In 1956, Denham Harman suggested that aging results from the accumulation of oxidative damage to cells, and that this damage is caused by free radicals that were produced during aerobic respiration. . Free radicals are unstable atomWhich have a non-paired electron, which means that free radicals are constantly looking for an atom that has an electron that it can squeeze into to fill the space. This makes them very reactive, and when they steal atoms from your body’s cells, it’s very harmful.
Longevity Technology: In addition to being generated in the normal metabolism of cells, free radicals can be obtained from external sources (pollution, cigarette smoke, radiation, drugs, etc.) While the free radical theory of aging has been highly debated Understanding the danger posed by free radicals increased the public’s interest in superfoods, vitamins and minerals that were antioxidants—substances with a spare electron they would be happy to give up to pass free radicals, thus removing them from the danger equation.
But before you get to the blueberries, it’s important to know that the story, as it often is in biology, isn’t black and white. Like a misunderstood cartoon villain, free radicals also have a beneficial side – albeit in moderation. Free radicals generated by cell mitochondria are useful in wound healing, and others act as important signaling substances. Free radicals are used as weapons by the body’s defense system, destroying invading disease-causing microbes to prevent disease.
Cells need a certain basic level of control from free radicals because they are signaling molecules, activating protective pathways. So if they are all flushed with antioxidants, the natural, protective and homeostatic role of radicals in the cell is also removed.
The yin-and-yang nature of free radicals is why subtlety is key—and now researchers at the Buck Institute for Aging Research and Calico Laboratories have come up with a new way to deal with them: Instead of flushing them out with antioxidants, take a pill that selectively prevents them from being produced in the first place. .
Researchers have found that they can specifically block the production of free radicals in mitochondria, the powerhouses of our cells, which, when they become dysfunctional with age or damage, begin to decrease cellular energy production and increase free radical production.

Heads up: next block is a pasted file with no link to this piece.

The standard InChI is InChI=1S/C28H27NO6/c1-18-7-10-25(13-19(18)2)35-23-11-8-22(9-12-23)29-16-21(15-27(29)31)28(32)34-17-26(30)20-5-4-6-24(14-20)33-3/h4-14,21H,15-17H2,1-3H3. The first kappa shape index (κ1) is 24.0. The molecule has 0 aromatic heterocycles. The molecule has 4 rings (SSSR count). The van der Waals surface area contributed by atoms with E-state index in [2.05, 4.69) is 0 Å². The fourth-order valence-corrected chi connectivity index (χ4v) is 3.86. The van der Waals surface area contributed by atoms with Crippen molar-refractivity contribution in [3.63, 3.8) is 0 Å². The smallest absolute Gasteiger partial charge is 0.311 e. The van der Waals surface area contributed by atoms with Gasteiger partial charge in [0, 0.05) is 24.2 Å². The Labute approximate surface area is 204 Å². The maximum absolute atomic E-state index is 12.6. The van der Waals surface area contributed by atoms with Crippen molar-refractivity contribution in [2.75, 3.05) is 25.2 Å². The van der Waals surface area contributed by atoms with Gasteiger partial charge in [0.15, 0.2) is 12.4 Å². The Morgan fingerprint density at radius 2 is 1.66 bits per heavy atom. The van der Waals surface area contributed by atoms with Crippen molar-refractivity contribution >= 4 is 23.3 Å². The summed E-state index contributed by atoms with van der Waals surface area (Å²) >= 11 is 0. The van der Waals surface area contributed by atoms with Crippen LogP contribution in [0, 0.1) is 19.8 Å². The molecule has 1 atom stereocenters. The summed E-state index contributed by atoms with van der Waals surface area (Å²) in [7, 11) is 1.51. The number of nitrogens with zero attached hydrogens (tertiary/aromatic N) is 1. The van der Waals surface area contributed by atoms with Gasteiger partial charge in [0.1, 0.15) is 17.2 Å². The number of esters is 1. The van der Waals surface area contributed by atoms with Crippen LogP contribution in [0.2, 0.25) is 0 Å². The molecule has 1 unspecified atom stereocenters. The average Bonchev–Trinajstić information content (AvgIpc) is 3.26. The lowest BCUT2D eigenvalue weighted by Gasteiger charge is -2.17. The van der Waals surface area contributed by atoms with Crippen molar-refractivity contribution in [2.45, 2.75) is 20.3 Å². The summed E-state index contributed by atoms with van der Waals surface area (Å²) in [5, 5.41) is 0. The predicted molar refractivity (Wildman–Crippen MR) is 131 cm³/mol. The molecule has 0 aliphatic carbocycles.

Posted in Free Radical Biology and MedicineIn this study, the researchers showed that specifically inhibiting the production of free radicals in a specific mitochondrial site prevents and treats metabolic syndrome in mice by preventing and reversing insulin dependence. .
“We believe that mitochondrial radical production leads to many chronic diseases of aging, and that blocking free radical production is an effective disease-fighting and anti-aging treatment,” said Martin Brand, PhD, Buck Professor Emeritus and lead investigator on the study. .
“We’ve found a way to selectively keep problematic free radicals in check without compromising normal energy production in the mitochondria. These compounds act like corks in a wine bottle. They plug a specific site so that free radicals aren’t produced, without impeding the critical function of the mitochondria in energy metabolism. We We look forward to continuing this pioneering area of research.”
The bioavailable compound developed, S1QEL1.719 (“New S1QEL” – IQ Electron Leak Site Blocker), was administered preventively and therapeutically to mice fed a high-fat diet causing metabolic syndrome. The treatment reduces fat accumulation, strongly protects against decreased glucose tolerance and prevents or reverses the increase in fasting insulin levels by protecting against the development of insulin resistance.
Today, Mitochondria Complex I; Tomorrow the world
S1QEL1 acts on IQ in situ in mitochondrial complex I (The mitochondrial electron transport chain consists of four protein complexes embedded in the inner mitochondrial membrane. Together, they carry out a multistep process by which cells derive 90% of their energy.)
The current literature strongly implicates compound I in a number of different diseases, from metabolic syndrome to Alzheimer’s disease, fatty liver disease, and noise-induced hearing loss, as well as to the underlying aging process itself, says first author and Buck team scientist Mark Watson, PhD.
“S1QELs do not scavenge oxidants or radicals. Instead, they specifically inhibit radical production at the IQ site in complex I without interfering with the other sites,” Watson said. “So the normal redox signaling that we need in our cells will continue. S1QELs only modify that site. They are very clean, very specific and don’t disrupt mitochondria like mitochondrial inhibitors do.”
Brand says the data shows that the production of free radicals from compound 1 is a primary driver of insulin resistance and metabolic syndrome, a major disease related to poor lifestyle choices and aging. He says this feature is a strong reason to reconsider the mitochondrial theory of aging.
“These compounds regulate mitochondrial production of free radicals,” he said. “And this is really interesting; just inhibiting this specific site improves the whole redox environment and prevents metabolic disease, which is amazing.”
Feature image: Julee Ashmead/Vecteezy.
Additional images: Buck Institute for Research on Aging
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